Marc Trévidic was born in 1965 in Bordeaux, France, to a Breton father and a Basque mother. After studying law, Trévidic attended the French National School for the Judiciary in Bordeaux, which is responsible for the education and training of the magistrature (judges and public prosecutors). Trévidic acquired his first professional experience as an examining magistrate in Péronne, and was subsequently appointed deputy prosecutor in Nantes in 1992. A change of career that brought him to Paris led to his specializing in anti-terror cases, which he tried from 2006 to 2015 as an examining magistrate at the High Court of Paris. Beginning in 2008, for example, he investigated the circumstances surrounding the assassination of Rwandan President Juvénal Habyarimana in April 1994, which triggered the genocide of Tutsis and moderate Hutus. A 2012 final report published by Trévidic, together with fellow judge Nathalie Poux, found that Habyarimana’s airplane was not shot down by rebel fighters led by current Rwandan President Paul Kagame, but by a rocket launched from his own camp.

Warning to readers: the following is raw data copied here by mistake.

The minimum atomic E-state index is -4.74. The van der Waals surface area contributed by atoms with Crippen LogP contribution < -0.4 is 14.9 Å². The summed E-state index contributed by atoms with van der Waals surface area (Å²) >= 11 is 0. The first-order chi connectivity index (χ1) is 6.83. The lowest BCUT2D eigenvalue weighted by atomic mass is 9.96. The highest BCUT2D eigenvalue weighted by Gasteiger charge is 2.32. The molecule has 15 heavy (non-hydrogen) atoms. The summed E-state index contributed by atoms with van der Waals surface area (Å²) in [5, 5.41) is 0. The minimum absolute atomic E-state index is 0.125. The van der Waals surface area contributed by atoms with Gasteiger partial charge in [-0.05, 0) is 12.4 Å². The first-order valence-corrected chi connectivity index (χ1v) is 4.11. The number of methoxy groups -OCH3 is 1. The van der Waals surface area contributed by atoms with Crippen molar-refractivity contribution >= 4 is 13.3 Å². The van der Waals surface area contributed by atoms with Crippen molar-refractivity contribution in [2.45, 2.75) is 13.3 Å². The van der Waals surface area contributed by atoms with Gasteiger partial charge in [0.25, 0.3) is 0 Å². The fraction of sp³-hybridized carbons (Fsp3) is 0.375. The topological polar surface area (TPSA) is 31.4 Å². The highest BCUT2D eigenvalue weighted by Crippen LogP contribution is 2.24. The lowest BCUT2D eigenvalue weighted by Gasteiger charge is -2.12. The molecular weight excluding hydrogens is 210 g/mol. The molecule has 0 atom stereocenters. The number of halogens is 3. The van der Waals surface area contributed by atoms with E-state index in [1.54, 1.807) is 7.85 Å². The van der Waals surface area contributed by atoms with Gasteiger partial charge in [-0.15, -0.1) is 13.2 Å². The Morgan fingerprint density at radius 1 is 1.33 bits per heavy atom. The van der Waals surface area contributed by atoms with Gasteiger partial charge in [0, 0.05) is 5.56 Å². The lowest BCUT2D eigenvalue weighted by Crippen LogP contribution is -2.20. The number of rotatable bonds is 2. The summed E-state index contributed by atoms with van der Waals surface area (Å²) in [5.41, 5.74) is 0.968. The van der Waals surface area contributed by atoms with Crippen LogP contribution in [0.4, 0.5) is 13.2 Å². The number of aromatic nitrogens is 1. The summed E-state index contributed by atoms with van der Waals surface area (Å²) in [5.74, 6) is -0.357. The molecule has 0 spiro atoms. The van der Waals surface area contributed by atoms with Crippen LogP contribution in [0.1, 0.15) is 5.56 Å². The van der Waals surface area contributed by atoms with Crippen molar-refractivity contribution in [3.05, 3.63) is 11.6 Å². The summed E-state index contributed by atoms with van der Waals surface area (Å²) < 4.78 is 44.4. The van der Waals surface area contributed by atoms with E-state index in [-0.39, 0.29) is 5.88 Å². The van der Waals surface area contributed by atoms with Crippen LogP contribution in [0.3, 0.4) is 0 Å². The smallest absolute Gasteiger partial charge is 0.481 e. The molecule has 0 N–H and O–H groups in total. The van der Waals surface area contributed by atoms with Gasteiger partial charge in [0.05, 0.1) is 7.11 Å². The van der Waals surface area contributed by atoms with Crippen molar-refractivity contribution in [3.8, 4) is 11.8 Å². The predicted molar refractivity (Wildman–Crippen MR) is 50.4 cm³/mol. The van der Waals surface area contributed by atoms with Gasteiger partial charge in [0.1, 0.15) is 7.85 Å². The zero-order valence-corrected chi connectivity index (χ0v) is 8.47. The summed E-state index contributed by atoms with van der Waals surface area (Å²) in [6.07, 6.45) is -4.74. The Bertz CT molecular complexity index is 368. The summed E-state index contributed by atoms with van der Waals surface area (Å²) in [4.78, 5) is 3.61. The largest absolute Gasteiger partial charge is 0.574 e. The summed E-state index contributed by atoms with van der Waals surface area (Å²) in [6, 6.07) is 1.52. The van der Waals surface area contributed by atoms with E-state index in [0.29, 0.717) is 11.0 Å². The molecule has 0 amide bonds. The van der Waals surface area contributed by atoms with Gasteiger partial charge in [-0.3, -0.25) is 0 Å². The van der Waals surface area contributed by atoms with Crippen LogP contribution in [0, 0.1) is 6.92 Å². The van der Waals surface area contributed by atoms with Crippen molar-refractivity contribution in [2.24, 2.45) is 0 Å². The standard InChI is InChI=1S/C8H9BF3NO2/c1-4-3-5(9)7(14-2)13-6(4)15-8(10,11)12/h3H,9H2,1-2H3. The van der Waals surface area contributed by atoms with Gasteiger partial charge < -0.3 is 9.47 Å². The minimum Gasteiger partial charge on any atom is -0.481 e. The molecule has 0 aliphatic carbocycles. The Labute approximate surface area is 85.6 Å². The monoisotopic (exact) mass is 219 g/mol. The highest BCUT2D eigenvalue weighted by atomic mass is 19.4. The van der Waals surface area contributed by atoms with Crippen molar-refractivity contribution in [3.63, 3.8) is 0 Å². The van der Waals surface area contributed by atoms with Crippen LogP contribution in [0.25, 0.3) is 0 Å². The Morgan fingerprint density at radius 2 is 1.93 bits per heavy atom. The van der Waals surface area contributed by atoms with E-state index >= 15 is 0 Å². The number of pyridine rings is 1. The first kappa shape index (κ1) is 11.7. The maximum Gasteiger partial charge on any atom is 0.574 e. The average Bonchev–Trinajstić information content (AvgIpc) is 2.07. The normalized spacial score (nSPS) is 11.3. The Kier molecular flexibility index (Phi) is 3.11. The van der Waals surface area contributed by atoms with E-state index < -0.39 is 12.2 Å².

One year earlier Trévidic had published the book »Au cœur de l’antiterrorisme« (tr. At the heart of terrorism), which provides a behind-the-scenes glimpse of his work – from traveling under heavy guard to interrogations in secret prisons at the other end of the world – while describing his rollercoaster ride of successes and disappointments. In »Terroristes: Les 7 piliers de la déraison« (2013; tr. Terrorists: the 7 pillars of unreason) Trévidic grappled with the conditions under which normal youths becomes adherents to jihad; according to the French news magazine »Le Nouvel Observateur«, this book succeeds in balancing the secrecy required in the struggle against terrorism with his goal of informing and enlightening the public. His following book, »Qui a peur du petit méchant juge?« (2014; tr. Who’s afraid of the mean little judge?) again examines the judiciary and its societal responsibility, from the French Revolution to today. In 2016 Trévidic published his first novel, »Ahlam«, which is set in Tunisia in the years before and during the Jasmine Revolution and describes how freedom – of art as well – is threatened by the emergence of radical Islamism. The author uses background knowledge he acquired through many investigations to make accessible to the reader the creeping indoctrination of one of his characters, who undergoes a change of personality in the process.
Since 2015 Trévidic has been deputy chief of the district court in Lille, in 2016 he received the Prix de la Maison de Presse.